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    請使用永久網址來引用或連結此文件: https://tkuir.lib.tku.edu.tw/dspace/handle/987654321/115370

    題名: Multilingual Audio Announcements, Identity and Power
    作者: Hu, Ying-hsueh
    關鍵詞: linguistic landscape, Taiwan, MRT announcements, power and identify
    日期: 2016-04-04
    上傳時間: 2018-10-23 12:12:46 (UTC+8)
    摘要: With the recent historical meeting between two leaders of China and Taiwan, Xi and Ma, the issue of Taiwan independence has been once again thrust to the international spotlight. Although both China and Taiwan share key historical, cultural, and linguistic ties, Taiwan has set itself apart from China by asserting its own identity. One very important construct of this identity is in fact a practice of language and cultural diversity to establish its separateness. This “separateness” derives from the fact that Taiwan has always been an island of immigrants, though from various parts of China, in the past three hundred years. The two dominant groups of immigrants are Fukien and Hakka speakers from southern part of China. A third group came over in 1949 from a myriad of geographic locations in China who spoke Mandarin Chinese as a lingua franca. This study examines the means and policies Taiwanese government has been engaging in over the years to promote the issues of linguistic and cultural diversity. Instead of studying the written signs in public spaces (Blommaert, 2012; Pennycook, 2010), we need to observe the audio public announcement, as there is only one written script (Chinese characters) for Fukienese, Hakka, and Mandarin Chinese. Whoever steps into the Taipei Massive Rapid Transit System (MRT) would be either amused or annoyed by the multilingual public announcement of each approaching station in the order of Mandarin Chinese, Southern Min (SM, or Fukienese), Hakka, and English. On buses in Taipei, the capital city, announcements are depicted and spoken in Mandarin Chinese and English only. These audio announcements and signs are the efforts of the government in “Glocalization,” by promoting respect for the different ethnic groups that inhabit the island, while forging a global perspective at the same time. This policy is also meant to maintain the language diversity, especially that of the SM and Hakka; it is further maintained and promoted with language classes in public schools and language certificate tests organized by the governmental agencies. The importance of maintaining SM and Hakka, in particular, is to ensure that Mandarin Chinese, which is often associated with China, does not dominate the linguistic landscape thus the cultural identity of Taiwan. The promotion of English, similarly, is to indicate that Taiwan is a part of an international community that encourages free trade, free ideas and openness. In recent years there have been a sizable new migrant workers coming from abroad, notably, the Philippines and Indonesia. With street signs and public announcements in English arguable help migrants navigate their way in a new environment. However, critics of the policy claim that such diversity is only superficially portrayed and more divides and confusion have been in fact created rather than integrated and resolved. Ethnographic research methodology will be employed in the study to investigate the process and tension of constructing a Taiwanese identity through interviewing people of various ethnic groups in Taipei.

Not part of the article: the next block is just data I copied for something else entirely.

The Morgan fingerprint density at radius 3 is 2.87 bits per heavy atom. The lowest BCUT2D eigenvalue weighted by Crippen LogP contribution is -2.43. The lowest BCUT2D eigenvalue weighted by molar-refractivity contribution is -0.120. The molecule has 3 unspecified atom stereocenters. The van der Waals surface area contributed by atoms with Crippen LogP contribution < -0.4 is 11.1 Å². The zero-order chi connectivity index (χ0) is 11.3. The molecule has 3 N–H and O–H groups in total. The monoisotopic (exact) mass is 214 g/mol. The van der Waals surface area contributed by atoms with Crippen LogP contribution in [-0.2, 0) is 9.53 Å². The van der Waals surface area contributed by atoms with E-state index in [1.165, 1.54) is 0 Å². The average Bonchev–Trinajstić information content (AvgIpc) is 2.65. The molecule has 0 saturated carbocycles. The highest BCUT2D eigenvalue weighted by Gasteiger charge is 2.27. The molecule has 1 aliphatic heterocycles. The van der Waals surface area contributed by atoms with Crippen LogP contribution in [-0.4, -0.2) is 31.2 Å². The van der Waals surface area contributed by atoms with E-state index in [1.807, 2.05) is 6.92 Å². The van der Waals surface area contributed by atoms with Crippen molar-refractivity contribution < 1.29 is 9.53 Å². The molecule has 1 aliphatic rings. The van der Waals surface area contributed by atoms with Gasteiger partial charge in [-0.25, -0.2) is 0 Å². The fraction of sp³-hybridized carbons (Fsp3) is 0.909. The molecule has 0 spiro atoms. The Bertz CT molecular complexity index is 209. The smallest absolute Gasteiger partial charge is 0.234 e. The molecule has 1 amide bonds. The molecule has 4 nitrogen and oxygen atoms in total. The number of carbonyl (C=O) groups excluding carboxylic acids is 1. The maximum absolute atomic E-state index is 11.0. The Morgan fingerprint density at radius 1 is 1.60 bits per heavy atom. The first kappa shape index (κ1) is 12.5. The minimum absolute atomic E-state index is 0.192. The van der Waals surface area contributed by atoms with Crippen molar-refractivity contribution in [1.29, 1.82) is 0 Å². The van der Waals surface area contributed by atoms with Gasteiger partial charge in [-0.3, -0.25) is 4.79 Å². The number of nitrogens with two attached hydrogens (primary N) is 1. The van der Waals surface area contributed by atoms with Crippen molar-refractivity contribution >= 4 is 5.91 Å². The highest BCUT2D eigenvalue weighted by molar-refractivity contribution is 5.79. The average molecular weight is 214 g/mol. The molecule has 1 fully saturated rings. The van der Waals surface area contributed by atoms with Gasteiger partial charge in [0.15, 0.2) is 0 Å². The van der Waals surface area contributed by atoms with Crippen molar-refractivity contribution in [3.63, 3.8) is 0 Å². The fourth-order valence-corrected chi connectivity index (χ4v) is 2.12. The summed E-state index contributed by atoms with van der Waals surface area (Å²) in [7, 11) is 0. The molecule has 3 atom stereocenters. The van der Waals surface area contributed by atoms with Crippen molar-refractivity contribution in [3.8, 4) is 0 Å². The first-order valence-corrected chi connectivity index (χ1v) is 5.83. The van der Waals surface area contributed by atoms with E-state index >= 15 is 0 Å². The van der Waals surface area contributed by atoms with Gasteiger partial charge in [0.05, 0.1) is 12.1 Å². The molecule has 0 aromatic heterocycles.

關聯: book of abstract
    顯示於類別:[英文學系暨研究所] 會議論文





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